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Pelvic inflammatory disease (acute PID) is a serious infection of the female reproductive organs. Anyone with a uterus, fallopian tubes, and ovaries can be affected, including menopausal women and transgender men.
Acute pelvic inflammatory disease can cause scar tissue that grows between internal reproductive organs and causes symptoms of ongoing pelvic pain.
It can also lead to ectopic pregnancy, when the fertilized egg grows outside the uterus. An ectopic pregnancy can be life threatening, and makes it impossible for the fetus to survive.
Without treatment, PID can lead to chronic infection. About 1 out of 8 people diagnosed with PID will experience difficulty conceiving or have infertility.
Pelvic inflammatory disease is a complication caused by bacteria that come from a sexually transmitted disease (STD) such as gonorrhea, or from a chlamydial infection. PID usually starts when sexually transmitted bacteria spreads from the vagina into the uterus, fallopian tubes or ovaries.
Certain bacterial infections that are not sexually transmitted can also cause PID. For example, bacteria can enter the reproductive tract any time the cervical barrier is disturbed, such as during menstruation or IUD insertion and after childbirth, miscarriage, or abortion.
When there is a build up of excessive bacteria, bacterial vaginosis (a type of vaginitis) can occur. Bacterial vaginosis is an inflammation of the vagina that can turn into an infection, that can then cause PID. Those of reproductive age are most likely to get bacterial vaginosis.
Symptoms of PID can be subtle or mild; some people may not have any symptoms until they realize they cannot conceive or have chronic pelvic pain. The most common PID symptoms include:
The symptoms of PID may look like other health problems. Mild symptoms can often be mistaken as a sexually transmitted infection like chlamydia.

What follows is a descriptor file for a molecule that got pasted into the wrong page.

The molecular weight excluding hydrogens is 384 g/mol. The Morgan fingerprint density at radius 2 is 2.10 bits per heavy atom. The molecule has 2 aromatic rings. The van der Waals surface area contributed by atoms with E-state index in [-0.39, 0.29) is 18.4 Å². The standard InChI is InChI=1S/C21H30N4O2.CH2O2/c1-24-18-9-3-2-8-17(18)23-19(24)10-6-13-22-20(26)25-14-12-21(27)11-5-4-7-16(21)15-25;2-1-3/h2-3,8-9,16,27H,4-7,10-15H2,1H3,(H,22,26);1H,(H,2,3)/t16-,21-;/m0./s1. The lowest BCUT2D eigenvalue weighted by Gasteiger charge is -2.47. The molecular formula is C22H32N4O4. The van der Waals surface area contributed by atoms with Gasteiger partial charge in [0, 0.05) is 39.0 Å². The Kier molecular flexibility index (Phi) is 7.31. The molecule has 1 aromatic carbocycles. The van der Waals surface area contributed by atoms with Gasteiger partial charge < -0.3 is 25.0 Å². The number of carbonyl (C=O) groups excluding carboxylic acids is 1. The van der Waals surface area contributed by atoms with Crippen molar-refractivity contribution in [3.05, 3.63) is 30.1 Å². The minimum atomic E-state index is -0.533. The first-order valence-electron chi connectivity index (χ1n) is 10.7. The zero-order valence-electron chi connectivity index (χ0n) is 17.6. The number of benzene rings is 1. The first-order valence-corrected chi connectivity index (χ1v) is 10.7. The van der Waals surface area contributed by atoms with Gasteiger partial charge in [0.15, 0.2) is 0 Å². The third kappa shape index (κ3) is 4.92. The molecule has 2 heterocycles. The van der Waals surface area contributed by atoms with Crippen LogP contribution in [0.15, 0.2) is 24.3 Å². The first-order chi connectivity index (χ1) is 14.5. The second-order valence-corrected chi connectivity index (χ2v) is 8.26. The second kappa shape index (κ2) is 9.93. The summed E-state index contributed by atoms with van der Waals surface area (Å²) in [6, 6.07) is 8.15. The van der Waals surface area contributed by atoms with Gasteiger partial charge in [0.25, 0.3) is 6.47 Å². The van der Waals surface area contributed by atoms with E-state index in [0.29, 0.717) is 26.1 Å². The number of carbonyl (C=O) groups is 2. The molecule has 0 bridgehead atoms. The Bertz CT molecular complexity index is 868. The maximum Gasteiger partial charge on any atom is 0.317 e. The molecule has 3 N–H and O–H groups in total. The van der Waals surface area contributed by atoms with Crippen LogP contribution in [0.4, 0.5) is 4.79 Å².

If you experience any of the symptoms, stop having sex and talk with your healthcare provider as soon as possible for a diagnosis.
There are no definitive tests for PID. A diagnosis generally is based on your overall health history, including sexual habits and history of past STIs, as well as a physical and a pelvic exam to test for tenderness and swelling. Other diagnostic procedures may include:
Your healthcare provider will typically recommend antibiotic treatment such as amoxicillin, during which your symptoms may be alleviated before the infection treatment course is completed. It is always recommended to finish the full course of antibiotics, even if symptoms subside, to make sure the disease does not come back.
It is also important to inform your sexual partner(s) about your diagnosis so they can also be tested for STDs or infections and receive treatment.
Note, though, that treatment for a pelvic infection will not undo any damage that has already happened to your reproductive organs. The later the treatment happens during the disease, the higher the likelihood you may have complications.
If you get infected with another STD, you can also have recurrent PID (when the disease comes back).
Contact your doctor immediately for treatment if you experience the following severe symptoms (as they may indicate a complication and require hospitalization or intravenous antibiotics):
The best way to prevent PID is to avoid contracting STDs like gonorrhea and chlamydia. Abstaining from vaginal, anal, and oral sex is a definitive prevention, but not realistic for sexually active individuals.
For those who are sexually active, the following practices can reduce the risk of getting PID: